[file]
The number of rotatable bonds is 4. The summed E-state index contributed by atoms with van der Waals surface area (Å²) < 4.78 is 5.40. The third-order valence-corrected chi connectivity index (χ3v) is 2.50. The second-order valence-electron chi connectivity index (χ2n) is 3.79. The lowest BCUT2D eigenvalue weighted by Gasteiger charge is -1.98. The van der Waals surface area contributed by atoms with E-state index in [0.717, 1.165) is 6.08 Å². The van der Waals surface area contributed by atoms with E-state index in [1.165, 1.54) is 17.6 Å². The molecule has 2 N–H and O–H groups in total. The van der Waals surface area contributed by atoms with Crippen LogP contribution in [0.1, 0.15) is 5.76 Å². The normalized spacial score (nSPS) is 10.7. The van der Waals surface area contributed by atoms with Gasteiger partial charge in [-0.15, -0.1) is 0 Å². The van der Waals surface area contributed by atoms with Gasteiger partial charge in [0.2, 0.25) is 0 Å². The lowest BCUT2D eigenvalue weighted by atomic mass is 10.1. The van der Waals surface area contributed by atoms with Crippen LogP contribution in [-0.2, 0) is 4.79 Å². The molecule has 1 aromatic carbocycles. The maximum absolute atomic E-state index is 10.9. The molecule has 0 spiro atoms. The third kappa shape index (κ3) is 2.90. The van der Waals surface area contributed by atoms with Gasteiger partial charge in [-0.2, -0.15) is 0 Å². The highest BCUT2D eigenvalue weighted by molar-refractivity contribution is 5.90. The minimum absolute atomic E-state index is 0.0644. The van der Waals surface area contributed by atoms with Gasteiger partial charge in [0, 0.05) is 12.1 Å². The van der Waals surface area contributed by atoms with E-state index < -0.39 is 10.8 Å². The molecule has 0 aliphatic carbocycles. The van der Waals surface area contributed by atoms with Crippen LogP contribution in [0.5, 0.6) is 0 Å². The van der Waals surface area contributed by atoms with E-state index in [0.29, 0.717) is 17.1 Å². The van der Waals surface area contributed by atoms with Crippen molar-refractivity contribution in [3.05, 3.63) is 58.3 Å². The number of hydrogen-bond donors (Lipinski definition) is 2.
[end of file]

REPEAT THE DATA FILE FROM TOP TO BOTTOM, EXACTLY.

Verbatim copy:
The number of rotatable bonds is 4. The summed E-state index contributed by atoms with van der Waals surface area (Å²) < 4.78 is 5.40. The third-order valence-corrected chi connectivity index (χ3v) is 2.50. The second-order valence-electron chi connectivity index (χ2n) is 3.79. The lowest BCUT2D eigenvalue weighted by Gasteiger charge is -1.98. The van der Waals surface area contributed by atoms with E-state index in [0.717, 1.165) is 6.08 Å². The van der Waals surface area contributed by atoms with E-state index in [1.165, 1.54) is 17.6 Å². The molecule has 2 N–H and O–H groups in total. The van der Waals surface area contributed by atoms with Crippen LogP contribution in [0.1, 0.15) is 5.76 Å². The normalized spacial score (nSPS) is 10.7. The van der Waals surface area contributed by atoms with Gasteiger partial charge in [-0.15, -0.1) is 0 Å². The van der Waals surface area contributed by atoms with Gasteiger partial charge in [0.2, 0.25) is 0 Å². The lowest BCUT2D eigenvalue weighted by atomic mass is 10.1. The van der Waals surface area contributed by atoms with Crippen LogP contribution in [-0.2, 0) is 4.79 Å². The molecule has 1 aromatic carbocycles. The maximum absolute atomic E-state index is 10.9. The molecule has 0 spiro atoms. The third kappa shape index (κ3) is 2.90. The van der Waals surface area contributed by atoms with Gasteiger partial charge in [-0.2, -0.15) is 0 Å². The highest BCUT2D eigenvalue weighted by molar-refractivity contribution is 5.90. The minimum absolute atomic E-state index is 0.0644. The van der Waals surface area contributed by atoms with Gasteiger partial charge in [0, 0.05) is 12.1 Å². The van der Waals surface area contributed by atoms with E-state index < -0.39 is 10.8 Å². The molecule has 0 aliphatic carbocycles. The van der Waals surface area contributed by atoms with Crippen LogP contribution in [0.5, 0.6) is 0 Å². The van der Waals surface area contributed by atoms with E-state index in [0.29, 0.717) is 17.1 Å². The van der Waals surface area contributed by atoms with Crippen molar-refractivity contribution in [3.05, 3.63) is 58.3 Å². The number of hydrogen-bond donors (Lipinski definition) is 2.